gyp: Call to 'INSTURL="https://github.com/oracle/node-oracledb/blob/master/INSTALL.md"; ERR="node-oracledb ERR! Error:"; if [ -z $OCI_LIB_DIR ]; then OCI_LIB_DIR=`ls -d /usr/lib/oracle/*/client*/lib/libclntsh.* 2> /dev/null | tail -1 | sed -e 's#/libclntsh[^/]*##'`; if [ -z $OCI_LIB_DIR ]; then if [ -z "$ORACLE_HOME" ]; then if [ -f /opt/oracle/instantclient/libclntsh.so ]; then echo "/opt/oracle/instantclient/"; else echo "$ERR Cannot find Oracle library libclntsh.so" >&2; echo "$ERR See $INSTURL" >&2; echo "" >&2; fi; else if [ -f "$ORACLE_HOME/lib/libclntsh.so" ]; then echo $ORACLE_HOME/lib; else echo "$ERR Cannot find \$ORACLE_HOME/lib/libclntsh.so" >&2; echo "$ERR See $INSTURL" >&2; echo "" >&2; fi; fi; else if [ -f "$OCI_LIB_DIR/libclntsh.so" ]; then echo $OCI_LIB_DIR; else echo "$ERR Cannot find \$OCI_LIB_DIR/libclntsh.so" >&2; echo "$ERR See $INSTURL" >&2; echo "" >&2; fi; fi; else if [ -f "$OCI_LIB_DIR/libclntsh.so" ]; then echo $OCI_LIB_DIR; else echo "$ERR Cannot find \$OCI_LIB_DIR/libclntsh.so" >&2; echo "$ERR See $INSTURL" >&2; echo "" >&2; fi; fi;' returned exit status 0 while in binding.gyp. while trying to load binding.gyp
gyp ERR! configure error 
gyp ERR! stack Error: `gyp` failed with exit code: 1
gyp ERR! stack     at ChildProcess.onCpExit (/home/mike/.nodenv/versions/8.7.0/lib/node_modules/npm/node_modules/node-gyp/lib/configure.js:336:16)
gyp ERR! stack     at emitTwo (events.js:125:13)
gyp ERR! stack     at ChildProcess.emit (events.js:213:7)
gyp ERR! stack     at Process.ChildProcess._handle.onexit (internal/child_process.js:200:12)
gyp ERR! System Linux 4.13.8-1-hardened
gyp ERR! command "/home/mike/.nodenv/versions/8.7.0/bin/node" "/home/mike/.nodenv/versions/8.7.0/lib/node_modules/npm/node_modules/node-gyp/bin/node-gyp.js" "rebuild"
gyp ERR! cwd /home/mike/projects/play/node_oracle/node_modules/oracledb
gyp ERR! node -v v8.7.0
gyp ERR! node-gyp -v v3.6.2
gyp ERR! not ok 
npm WARN node_oracle@1.0.0 No description
npm WARN node_oracle@1.0.0 No repository field.

npm ERR! code ELIFECYCLE
npm ERR! errno 1
npm ERR! oracledb@1.13.1 install: `node-gyp rebuild`
npm ERR! Exit status 1
npm ERR! 
npm ERR! Failed at the oracledb@1.13.1 install script.
npm ERR! This is probably not a problem with npm. There is likely additional logging output above.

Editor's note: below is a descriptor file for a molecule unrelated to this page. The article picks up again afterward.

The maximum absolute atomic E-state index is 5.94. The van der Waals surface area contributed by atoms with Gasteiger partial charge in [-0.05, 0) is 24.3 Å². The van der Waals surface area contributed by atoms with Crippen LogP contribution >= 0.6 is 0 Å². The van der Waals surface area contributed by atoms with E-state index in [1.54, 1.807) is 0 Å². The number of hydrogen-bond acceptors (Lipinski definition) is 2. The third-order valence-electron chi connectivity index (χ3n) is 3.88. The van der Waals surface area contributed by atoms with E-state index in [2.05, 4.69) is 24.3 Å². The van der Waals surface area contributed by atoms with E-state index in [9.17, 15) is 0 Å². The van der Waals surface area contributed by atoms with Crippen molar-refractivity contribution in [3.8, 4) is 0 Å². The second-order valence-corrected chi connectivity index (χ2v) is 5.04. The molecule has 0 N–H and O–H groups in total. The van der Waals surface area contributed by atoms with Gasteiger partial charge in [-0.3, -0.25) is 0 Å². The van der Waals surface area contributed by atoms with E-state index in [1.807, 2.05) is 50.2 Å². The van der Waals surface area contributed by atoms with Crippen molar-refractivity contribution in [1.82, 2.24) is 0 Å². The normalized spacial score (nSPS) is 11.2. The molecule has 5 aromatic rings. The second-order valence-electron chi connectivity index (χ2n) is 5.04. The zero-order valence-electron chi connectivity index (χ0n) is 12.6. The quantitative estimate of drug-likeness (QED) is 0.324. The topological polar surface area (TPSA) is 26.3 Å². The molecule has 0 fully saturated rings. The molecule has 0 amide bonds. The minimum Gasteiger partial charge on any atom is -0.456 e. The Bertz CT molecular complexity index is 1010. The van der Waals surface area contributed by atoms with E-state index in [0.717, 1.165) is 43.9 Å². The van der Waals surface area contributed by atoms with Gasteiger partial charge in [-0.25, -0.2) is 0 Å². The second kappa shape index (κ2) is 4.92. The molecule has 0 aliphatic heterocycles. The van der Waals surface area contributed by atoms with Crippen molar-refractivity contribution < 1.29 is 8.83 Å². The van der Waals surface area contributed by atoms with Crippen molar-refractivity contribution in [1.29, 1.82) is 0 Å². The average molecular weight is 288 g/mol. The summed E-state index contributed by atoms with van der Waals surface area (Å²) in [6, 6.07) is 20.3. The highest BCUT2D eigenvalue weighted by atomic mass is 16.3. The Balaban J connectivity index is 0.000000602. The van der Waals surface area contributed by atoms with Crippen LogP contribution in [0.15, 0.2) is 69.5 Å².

npm ERR! A complete log of this run can be found in:
npm ERR!     /home/mike/.npm/_logs/2017-10-19T21_01_24_226Z-debug.log

Not being a C/C++ programmer, these moments are pretty perplexing. It looks a lot like ORACLE_HOME=/usr/lib/oracle/product/11.2.0/xe OCI_LIB_DIR=$ORACLE_HOME/lib OCI_INC_DIR=$ORACLE_HOME/xdk/include npm i oracledb should work, but it doesn’t.

ldconfig -N -v | grep libclntsh.so prints out libclntsh.so.11.1 -> libclntsh.so.11.1 so the library seems to be findable, just not by the driver.

Plan B

It turns out that the headers and libraries we need are also available in Oracle’s instantclient. This would mean more downloading/packaging silliness except someone has gone to the effort to package these instantclient libraries and providing the as a pacman repo. Since the world is a beautiful place and everyone is friends on the internet I am going to pull my packages from them by adding these lines to my pacman.conf:

[mike@longshot node_oracle]$ tail -n 3 /etc/pacman.conf 
[oracle]
SigLevel = Optional TrustAll
Server = http://linux.shikadi.net/arch/$repo/$arch/

Then we update and install.

[mike@longshot node_oracle] sudo pacman -Sy
[mike@longshot node_oracle]$ sudo pacman -S oracle-instantclient-sdk oracle-instantclient-basic

Looking at the contents pacman -Ql oracle-instantclient-sdk shows bunch of files being put into /usr/include, while pacman -Ql oracle-instantclient-basic shows our much sought after libclntsh.so going into /usr/lib. It looks like we finally have some plausible values for OCI_LIB_DIR and OCI_INC_DIR.

[mike@longshot node_oracle]$ OCI_LIB_DIR=/usr/lib OCI_INC_DIR=/usr/include npm i oracledb